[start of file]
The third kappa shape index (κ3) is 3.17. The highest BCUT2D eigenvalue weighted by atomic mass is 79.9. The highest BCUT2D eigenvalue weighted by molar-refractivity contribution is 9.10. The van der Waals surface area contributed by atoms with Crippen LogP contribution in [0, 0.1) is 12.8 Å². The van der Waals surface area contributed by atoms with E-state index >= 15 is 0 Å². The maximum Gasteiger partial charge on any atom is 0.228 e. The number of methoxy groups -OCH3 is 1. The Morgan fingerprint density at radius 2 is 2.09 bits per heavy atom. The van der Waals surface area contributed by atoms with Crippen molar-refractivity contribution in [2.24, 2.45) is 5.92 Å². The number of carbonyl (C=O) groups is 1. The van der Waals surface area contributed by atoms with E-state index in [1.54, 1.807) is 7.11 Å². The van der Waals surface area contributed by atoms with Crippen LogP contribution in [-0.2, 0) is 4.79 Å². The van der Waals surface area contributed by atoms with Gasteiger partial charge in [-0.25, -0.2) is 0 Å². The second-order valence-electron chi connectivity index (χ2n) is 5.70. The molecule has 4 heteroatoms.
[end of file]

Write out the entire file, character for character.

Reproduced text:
The third kappa shape index (κ3) is 3.17. The highest BCUT2D eigenvalue weighted by atomic mass is 79.9. The highest BCUT2D eigenvalue weighted by molar-refractivity contribution is 9.10. The van der Waals surface area contributed by atoms with Crippen LogP contribution in [0, 0.1) is 12.8 Å². The van der Waals surface area contributed by atoms with E-state index >= 15 is 0 Å². The maximum Gasteiger partial charge on any atom is 0.228 e. The number of methoxy groups -OCH3 is 1. The Morgan fingerprint density at radius 2 is 2.09 bits per heavy atom. The van der Waals surface area contributed by atoms with Crippen molar-refractivity contribution in [2.24, 2.45) is 5.92 Å². The number of carbonyl (C=O) groups is 1. The van der Waals surface area contributed by atoms with E-state index in [1.54, 1.807) is 7.11 Å². The van der Waals surface area contributed by atoms with Crippen LogP contribution in [-0.2, 0) is 4.79 Å². The van der Waals surface area contributed by atoms with Gasteiger partial charge in [-0.25, -0.2) is 0 Å². The second-order valence-electron chi connectivity index (χ2n) is 5.70. The molecule has 4 heteroatoms.